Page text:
PITTSBURGH -- Conventional motion capture for film and game production involves multiple cameras and actors festooned with markers. A new technique developed by Disney Research, Pittsburgh, has demonstrated how three-dimensional motion capture can be accomplished with a single camera and without aid of markers.
The technique, developed in collaboration with Brown University, not only captures the 3D poses of actors, as is done with traditional motion capture systems, but derives "biped controllers" -- programs that incorporate the underlying physics of the motion. Bipedal controllers generate the poses by computing the forces acting on the body and integrating them over time.
Leonid Sigal, research scientist at Disney Research, Pittsburgh, said this understanding of the process that generates those poses will enable computer graphic artists to not only reproduce those motions in animations, but to change the environments in which the action takes place. The motion captured from an actor walking across a room, for instance, could be applied to an animated character walking down a slope, crossing a slippery surface or carrying a heavy object.
Though Sigal emphasized that the technique requires more refinement, recovering 3D motion capture from a single camera opens up a number of new possibilities for motion capture, including the ability to capture motions or expressions from old movies or existing video. It could aid in capturing motion from outdoor scenes or types of motion that might be difficult to achieve within a traditional motion capture studio. It would be particularly suitable for use in developing games and other applications that involve interaction between an animated character and a player or a changing environment, he added.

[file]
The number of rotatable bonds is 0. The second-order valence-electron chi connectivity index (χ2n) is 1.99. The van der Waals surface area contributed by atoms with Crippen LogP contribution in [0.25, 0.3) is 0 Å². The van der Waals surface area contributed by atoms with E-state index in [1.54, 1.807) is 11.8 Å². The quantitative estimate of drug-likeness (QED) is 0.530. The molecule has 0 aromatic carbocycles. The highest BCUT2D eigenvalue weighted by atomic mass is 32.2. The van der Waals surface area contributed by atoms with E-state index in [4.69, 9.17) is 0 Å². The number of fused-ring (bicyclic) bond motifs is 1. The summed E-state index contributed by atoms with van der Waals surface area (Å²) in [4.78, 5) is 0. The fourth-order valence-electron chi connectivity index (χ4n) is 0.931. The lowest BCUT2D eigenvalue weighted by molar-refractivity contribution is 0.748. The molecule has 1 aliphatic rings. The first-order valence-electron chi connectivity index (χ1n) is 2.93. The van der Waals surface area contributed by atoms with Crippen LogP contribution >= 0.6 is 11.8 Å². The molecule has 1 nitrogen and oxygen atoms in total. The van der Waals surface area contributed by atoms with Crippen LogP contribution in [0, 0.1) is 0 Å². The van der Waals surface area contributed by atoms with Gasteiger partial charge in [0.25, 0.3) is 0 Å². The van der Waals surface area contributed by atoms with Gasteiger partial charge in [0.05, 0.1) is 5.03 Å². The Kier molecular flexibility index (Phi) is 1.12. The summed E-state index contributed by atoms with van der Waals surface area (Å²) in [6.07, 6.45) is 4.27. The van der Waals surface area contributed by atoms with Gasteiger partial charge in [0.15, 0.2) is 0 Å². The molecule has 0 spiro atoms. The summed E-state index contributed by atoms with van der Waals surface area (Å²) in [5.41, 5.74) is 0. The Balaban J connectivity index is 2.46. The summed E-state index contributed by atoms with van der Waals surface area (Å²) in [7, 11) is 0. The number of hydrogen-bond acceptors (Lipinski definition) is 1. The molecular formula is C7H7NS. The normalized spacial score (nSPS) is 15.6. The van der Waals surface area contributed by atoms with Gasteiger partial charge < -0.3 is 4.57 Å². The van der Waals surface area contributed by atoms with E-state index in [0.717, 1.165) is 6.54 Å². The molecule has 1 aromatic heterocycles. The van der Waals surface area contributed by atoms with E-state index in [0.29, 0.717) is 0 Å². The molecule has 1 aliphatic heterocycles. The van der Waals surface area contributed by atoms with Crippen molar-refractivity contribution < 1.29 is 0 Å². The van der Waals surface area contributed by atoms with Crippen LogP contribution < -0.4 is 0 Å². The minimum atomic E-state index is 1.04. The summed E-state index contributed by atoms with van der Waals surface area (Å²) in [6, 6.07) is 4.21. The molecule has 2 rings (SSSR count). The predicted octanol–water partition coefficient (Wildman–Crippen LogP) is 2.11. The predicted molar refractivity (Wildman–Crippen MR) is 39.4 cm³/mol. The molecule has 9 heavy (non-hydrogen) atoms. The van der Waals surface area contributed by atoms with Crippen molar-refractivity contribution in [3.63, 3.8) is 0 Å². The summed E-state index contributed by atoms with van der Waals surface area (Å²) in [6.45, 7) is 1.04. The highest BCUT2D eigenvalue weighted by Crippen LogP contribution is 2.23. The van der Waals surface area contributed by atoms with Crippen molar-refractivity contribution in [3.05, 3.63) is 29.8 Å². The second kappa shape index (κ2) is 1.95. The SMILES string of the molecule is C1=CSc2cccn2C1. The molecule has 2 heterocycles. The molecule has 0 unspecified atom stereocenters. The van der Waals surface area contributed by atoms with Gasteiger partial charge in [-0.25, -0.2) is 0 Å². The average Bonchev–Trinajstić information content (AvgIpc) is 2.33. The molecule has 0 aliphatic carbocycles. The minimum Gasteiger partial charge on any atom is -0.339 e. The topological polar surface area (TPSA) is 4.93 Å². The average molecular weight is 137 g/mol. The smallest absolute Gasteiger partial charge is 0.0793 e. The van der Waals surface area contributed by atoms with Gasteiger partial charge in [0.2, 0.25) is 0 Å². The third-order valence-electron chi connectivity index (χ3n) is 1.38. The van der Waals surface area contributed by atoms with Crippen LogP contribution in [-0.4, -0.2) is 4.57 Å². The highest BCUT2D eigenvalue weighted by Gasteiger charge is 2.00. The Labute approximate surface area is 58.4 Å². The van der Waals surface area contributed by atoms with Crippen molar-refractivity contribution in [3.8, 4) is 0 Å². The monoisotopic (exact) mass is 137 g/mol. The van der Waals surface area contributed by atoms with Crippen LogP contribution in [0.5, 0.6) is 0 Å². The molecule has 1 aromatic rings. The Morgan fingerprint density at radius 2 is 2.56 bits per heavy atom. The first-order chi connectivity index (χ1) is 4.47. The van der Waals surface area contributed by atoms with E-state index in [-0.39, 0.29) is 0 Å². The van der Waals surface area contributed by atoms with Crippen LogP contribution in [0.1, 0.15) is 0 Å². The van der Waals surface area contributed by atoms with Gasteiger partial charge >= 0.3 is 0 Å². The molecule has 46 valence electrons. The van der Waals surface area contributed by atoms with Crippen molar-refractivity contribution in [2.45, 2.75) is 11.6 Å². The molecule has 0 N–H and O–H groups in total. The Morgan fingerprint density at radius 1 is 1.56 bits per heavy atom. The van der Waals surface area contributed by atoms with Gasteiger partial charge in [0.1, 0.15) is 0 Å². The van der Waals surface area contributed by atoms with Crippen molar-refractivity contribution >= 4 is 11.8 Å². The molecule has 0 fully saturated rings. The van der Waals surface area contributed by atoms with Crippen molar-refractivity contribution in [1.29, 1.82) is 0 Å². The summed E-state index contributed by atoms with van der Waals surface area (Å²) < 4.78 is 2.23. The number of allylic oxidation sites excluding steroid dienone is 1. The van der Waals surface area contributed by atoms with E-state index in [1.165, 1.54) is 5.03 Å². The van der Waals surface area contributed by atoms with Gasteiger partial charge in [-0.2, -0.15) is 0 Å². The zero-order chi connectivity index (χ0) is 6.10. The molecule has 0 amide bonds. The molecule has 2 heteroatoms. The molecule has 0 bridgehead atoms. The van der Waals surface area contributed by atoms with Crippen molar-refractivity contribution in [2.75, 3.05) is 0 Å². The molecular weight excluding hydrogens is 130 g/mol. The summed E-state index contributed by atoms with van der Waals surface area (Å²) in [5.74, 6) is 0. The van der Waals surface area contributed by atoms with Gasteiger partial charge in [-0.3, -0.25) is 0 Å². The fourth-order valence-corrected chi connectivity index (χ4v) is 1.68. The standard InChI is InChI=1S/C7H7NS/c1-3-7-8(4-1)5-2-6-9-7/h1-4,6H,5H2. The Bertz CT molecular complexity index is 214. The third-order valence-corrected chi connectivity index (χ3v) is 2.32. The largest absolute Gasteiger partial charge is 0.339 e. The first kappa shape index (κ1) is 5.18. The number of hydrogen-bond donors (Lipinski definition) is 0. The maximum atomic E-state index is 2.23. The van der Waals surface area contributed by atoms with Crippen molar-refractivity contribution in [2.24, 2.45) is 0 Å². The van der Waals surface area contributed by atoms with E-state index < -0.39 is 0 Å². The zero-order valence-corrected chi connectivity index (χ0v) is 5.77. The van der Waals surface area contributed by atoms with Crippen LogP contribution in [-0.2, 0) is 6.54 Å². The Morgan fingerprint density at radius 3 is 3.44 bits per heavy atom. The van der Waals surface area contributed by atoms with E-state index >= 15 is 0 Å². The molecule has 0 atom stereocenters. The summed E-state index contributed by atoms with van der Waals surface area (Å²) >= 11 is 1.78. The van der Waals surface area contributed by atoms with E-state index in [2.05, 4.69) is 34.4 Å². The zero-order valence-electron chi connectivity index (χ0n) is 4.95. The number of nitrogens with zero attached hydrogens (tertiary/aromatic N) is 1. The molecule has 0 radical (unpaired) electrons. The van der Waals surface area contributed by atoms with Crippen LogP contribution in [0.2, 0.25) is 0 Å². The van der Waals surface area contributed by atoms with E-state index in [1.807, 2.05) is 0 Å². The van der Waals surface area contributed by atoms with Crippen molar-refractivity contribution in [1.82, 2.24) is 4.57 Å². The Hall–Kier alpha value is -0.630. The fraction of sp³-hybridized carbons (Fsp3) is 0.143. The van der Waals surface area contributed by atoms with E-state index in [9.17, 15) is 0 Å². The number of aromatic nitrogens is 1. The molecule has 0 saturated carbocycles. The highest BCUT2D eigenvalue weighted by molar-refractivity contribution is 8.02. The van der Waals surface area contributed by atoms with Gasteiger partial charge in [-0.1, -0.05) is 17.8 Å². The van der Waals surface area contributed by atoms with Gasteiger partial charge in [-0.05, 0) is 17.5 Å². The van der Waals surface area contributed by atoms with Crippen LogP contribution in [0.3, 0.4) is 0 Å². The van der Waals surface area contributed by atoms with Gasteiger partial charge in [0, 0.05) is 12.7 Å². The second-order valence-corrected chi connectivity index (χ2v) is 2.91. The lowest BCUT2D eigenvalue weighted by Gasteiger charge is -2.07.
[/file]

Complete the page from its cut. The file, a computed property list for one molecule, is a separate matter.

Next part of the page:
Outside of the realm of filmmaking and game creation, coaches might use video of athletes recorded during practice or during competition to analyze body mechanics.
In addition to Sigal, the research team included Jessica Hodgins, director of Disney Research, Pittsburgh; Marek Vondrak, a Disney Research intern and a PhD student in computer science at Brown, and Odest Jenkins, associate professor of computer science at Brown. The researchers will present their findings Aug. 6 at SIGGRAPH 2012, the International Conference on Computer Graphics and Interactive Techniques, at the Los Angeles Convention Center.
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Solving the problem of markerless motion capture and bipedal controller estimation simultaneously is critical, said Vondrak, whose PhD thesis focuses on the role of physics-based models in video-based motion capture. When recovering poses, the estimated biped controllers help to determine which of the possible sequences of 3D poses would reasonably fit the video images. On the other hand, recovered controllers allow direct application and natural adaptation of the motions to characters in new and dynamically changing environments.
"We didn't want to break these problems up, but to do them simultaneously," Sigal said. "Given the current technology, I don't think you can do them separately."
The technique is computationally intensive and does not yet match the quality possible with traditional motion capture, Sigal said. But given the difficulty of markerless motion capture with a single camera, the preliminary results are very promising, he added. Moreover, many real-world applications of markerless motion capture likely will employ multiple cameras, which reduces the technical challenge. The Disney researchers also attempted to make the process totally automated; adding a human to the loop for tasks such as identifying joint locations could also improve results.
About Disney Research
Disney Research (www.disneyresearch.com) is a network of research laboratories supporting The Walt Disney Company. Its purpose is to pursue scientific and technological innovation to advance the company's broad media and entertainment efforts. Disney Research is managed by an internal Disney Research Council co-chaired by Disney-Pixar's Ed Catmull and Walt Disney Imagineering's Bruce Vaughn, and including the directors of the individual labs. It has facilities in Los Angeles, San Francisco, Pittsburgh, Boston and Zurich. Research topics include computer graphics, video processing, computer vision, robotics, radio and antennas, wireless communications, human-computer interaction, displays, data mining, machine learning and behavioral sciences.